MTSU community mourns loss of trailblazer Mary C. ...

MTSU community mourns loss of trailblazer Mary C. Scales

The Blue Raider family and the wider community lost one of its treasures over the weekend with the death of longtime education advocate Mary C. Scales.

Scales, the university’s first African-American professor and an MTSU alumna, died Sunday following a long battle with cancer. She was 85.

Four history-making women pose for a photo Feb. 7, 2012, outside MTSU’s Tennessee Room before the university’s 16th annual Unity Luncheon, which celebrates the “unsung heroes” of community service during Black History Month. From left are luncheon guest speaker Dr. Phyllis Qualls-Brooks, executive director of the Tennessee Economic Council on Women, and Unity honorees Olivia M. Woods, Thenartis Ellis and Mary Scales. (MTSU file photo by J. Intintoli)

“Mrs. Mary Scales was truly a community treasure, a tremendous advocate for education and a cherished member of the MTSU community,” MTSU President Sidney A. McPhee said.

“She was also a dear friend to me and my wife, Elizabeth, who worked closely with her over the years as Alpha Kappa Alpha sorority sisters as well as avid supporters of local schools.

“Mrs. Scales was a trailblazer on the MTSU campus during her tenure within the College of Education, becoming the university’s first black faculty member and lending her voice within the wider community as a strong advocate of civil rights for all.”

Her late husband, Robert “Tee-Niny” Scales, was the city’s first black councilman when he was elected in the early 1960s. She followed in her husband’s footsteps more than two decades later, becoming the first black woman elected to the City Council.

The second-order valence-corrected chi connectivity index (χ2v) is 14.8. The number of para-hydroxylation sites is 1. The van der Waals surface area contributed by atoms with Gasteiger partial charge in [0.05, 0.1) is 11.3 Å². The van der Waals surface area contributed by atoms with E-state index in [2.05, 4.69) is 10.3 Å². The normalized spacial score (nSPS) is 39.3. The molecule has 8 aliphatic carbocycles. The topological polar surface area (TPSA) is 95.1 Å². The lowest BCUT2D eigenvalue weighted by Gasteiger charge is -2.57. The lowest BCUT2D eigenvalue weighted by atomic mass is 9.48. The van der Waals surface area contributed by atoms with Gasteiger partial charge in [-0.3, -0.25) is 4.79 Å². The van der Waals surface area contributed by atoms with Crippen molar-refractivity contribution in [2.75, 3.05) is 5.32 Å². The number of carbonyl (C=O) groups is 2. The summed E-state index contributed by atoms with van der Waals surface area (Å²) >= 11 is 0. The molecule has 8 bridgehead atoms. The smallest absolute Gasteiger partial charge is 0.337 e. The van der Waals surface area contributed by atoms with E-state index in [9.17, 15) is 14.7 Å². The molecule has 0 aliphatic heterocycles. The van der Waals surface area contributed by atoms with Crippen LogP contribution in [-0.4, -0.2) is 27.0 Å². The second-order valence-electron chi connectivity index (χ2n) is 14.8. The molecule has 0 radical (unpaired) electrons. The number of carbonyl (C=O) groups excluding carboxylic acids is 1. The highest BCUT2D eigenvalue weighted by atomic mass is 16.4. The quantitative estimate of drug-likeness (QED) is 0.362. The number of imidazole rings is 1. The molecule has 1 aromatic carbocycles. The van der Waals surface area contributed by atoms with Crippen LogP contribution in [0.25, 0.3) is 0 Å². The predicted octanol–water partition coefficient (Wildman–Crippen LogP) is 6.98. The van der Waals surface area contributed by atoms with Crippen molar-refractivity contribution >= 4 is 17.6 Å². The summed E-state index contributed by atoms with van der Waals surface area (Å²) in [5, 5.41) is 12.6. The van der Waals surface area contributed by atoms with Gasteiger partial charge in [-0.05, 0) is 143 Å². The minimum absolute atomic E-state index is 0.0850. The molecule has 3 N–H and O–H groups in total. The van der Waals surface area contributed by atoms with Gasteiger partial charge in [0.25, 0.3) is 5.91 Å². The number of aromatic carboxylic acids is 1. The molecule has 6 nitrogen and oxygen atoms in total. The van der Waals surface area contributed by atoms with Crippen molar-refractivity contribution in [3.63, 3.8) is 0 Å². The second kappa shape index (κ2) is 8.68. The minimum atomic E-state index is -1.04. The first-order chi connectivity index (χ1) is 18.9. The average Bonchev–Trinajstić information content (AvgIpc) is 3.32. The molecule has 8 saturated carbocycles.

Their daughter Madelyn Scales-Harris, also an MTSU alumna, continued the family legacy by being elected to the council in 2010.

Scales-Harris told The Daily News Journal: “So many people have said that Murfreesboro is a better place because of the work of my mom and my dad. … My mother died with dignity. She died the life she lived.”

Mary Scales is known for her decades of teaching and civic work, including her longtime membership on the Murfreesboro City School Board, as well as owning and operating the family business, Scales & Sons Funeral Home, which will observe its 100th anniversary in 2016 and is now under the leadership of the fourth generation of the Scales family.

Mary C. Scales

After receiving her bachelor’s degree from Tennessee State University, earning a Master of Arts in Education from MTSU and completing postgraduate work at Peabody College and Vanderbilt University, Scales became a classroom teacher and supervisor of instruction.

She taught middle school math at Bradley and Bellwood schools and worked in Murfreesboro City Schools administration before joining MTSU’s education department as an assistant professor. She later became associate dean of continuing education as well as a math specialist for the Tennessee Department of Education.

Mary Scales was inducted to the Tennessee Teachers Hall of Fame at MTSU in 2001 for her years of service to the children of Murfreesboro.

Last year, MTSU honored her along with two other women at the annual Unity Luncheon as one of the “unsung heroes” within the black community. You can watch a video from the event below.

“Her passion for properly educating the future generations was unparalleled and the legacy she leaves shines as bright as that wonderful smile that met everyone who had the privilege of crossing her path,” McPhee added. “Our thoughts and prayers are with the entire Scales family during this time.”

Visitation is 10 a.m. to noon Saturday, Oct. 12, at New Vision Baptist Church, 1750 N. Thompson Lane, with funeral services immediately following.

You can read more about Mary Scales’ life here. Listen to Scales discuss MTSU integration, the Upward Bound program and more in an archived interview from the Albert Gore Research Center here.

— Jimmy Hart (